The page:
Prompted by Conor King
On Medium, “Democracy Is Not An End.” by Donna Bryson, in response to Tilt West’s roundtable, Truth & Fiction
Truth and fiction can often be presented as binaries, mutually exclusive categories by which to sort experience or information, yet the act of defining a subject as either truth or fiction is often an oversimplification that requires a much more nuanced approach. Truth and fiction often represent endpoints on a spectrum by which to plot complex subject matter. At a place in time when we are asked to sift through an increasing amount of information, the dichotomy between truth or fiction seems to present an efficient manner by which to sort information, but is it a method lacking the subtlety to properly understand the information we are presented with?
Truth: fact, certainty, veracity, actuality… Many believe that science presents complete truths discovered through experimentation, data collection and evidence. Religions also seek and present truth through text, prayer, devotion, and belief. In both cases, the search for truth is the search for meaning, the search to understand the world we live in, the time before us, the time after us, and the yet to be seen places we believe to exist.
Truth is filtered through an observer, statistician, scientist – a person. As we learn more about the influences and biases we all carry – influences of personal experience, class, gender, political views, belief systems, neighborhood, education, and the like – how do we know the truth and how do we identify interpretations of the truth?
Fiction: invention, fabrication, fantasy, untruth… Fiction can provide a respite from reality, by way of a story, daydream, or performance. Fiction can also be a lie, purposeful deceit. Fictions are created by artists and performers, to entertain, enlighten and even connect one to the truth. They can also be used to create deception causing the acceptance of falsity as truth.
Fiction can have a lifespan that weaves its way toward truth. Such is the case for a myth later “proven” to be true or a hypothesis with enough evidence that it is found to be correct. Is it possible that the science fictions, premonitions, and dreams of today will be facts tomorrow?
The difference between truth and fiction is often a challenge to untangle. How do we correct our understanding of the past when historical truths are fraught with issues of authorship? How do we understand the present with curated online personas, digital manipulation, and privately founded social interest groups who seek to influence opinions? What does the future hold with the integration of augmented and viral realities? Will laws and morals help to protect the truth, or will the dichotomy of truth and fiction become a quaint ideal? Can we even discuss truth and fiction as a dichotomy or are the two much more complex than a simple either-or scenario?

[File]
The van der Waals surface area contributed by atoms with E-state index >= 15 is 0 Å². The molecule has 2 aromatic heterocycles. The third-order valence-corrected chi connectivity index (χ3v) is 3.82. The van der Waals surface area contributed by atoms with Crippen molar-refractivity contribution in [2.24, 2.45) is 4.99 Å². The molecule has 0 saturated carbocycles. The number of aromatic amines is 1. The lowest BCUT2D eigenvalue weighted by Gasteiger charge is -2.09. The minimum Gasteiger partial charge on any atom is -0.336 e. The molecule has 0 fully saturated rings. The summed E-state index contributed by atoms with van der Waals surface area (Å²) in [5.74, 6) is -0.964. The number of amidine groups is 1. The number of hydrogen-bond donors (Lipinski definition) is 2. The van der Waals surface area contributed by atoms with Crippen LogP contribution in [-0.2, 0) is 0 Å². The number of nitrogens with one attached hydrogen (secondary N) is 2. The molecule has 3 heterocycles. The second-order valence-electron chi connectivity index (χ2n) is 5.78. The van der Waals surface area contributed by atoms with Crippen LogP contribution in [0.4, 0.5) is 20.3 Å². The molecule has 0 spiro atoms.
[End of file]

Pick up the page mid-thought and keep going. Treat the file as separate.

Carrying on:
Why Science Tells Us Not to Rely on Eyewitness Accounts
By Hal Arkowitz, Scott O. Lilienfeld
January 1, 2010
Crowds On Demand
An American publicity firm that provides clients with hired actors to pose as fans, paparazzi, security guards, unpaid protesters and professional paid protesters.
(website / company)
Newt Gingrich CNN Interview at the 2016 RNC – Feelings vs Fact
Part of John Oliver’s “Last Week Tonight” HBO show
(2 min YouTube video)
All I Wanna Do Is Zoom Zoom Zoom Zoom
January 27, 2009
May 21, 2012
(70 min podcast)
About the Prompter
Conor King is an artist based in Denver, Colorado whose work is rooted in the medium of photography. His work focuses on myth, truth, the uncanny, the fantastical, and the human condition. He investigates these concepts through photography, maquettes, optical devises, video, and digital manipulation.
King received his BFA from the University of Colorado at Boulder and his MFA from Pratt Institute. His work has been shown nationally and internationally, and he has curated exhibitions in Colorado. King was a RedLine artist and a founding member of Tank Studios. He served on the Board of Directors at the Colorado Photographic Arts Center where he also assisted with exhibition development. King teaches courses on photography at the University of Colorado Denver and owns and operates Third Dune Productions, a video production and photo services company.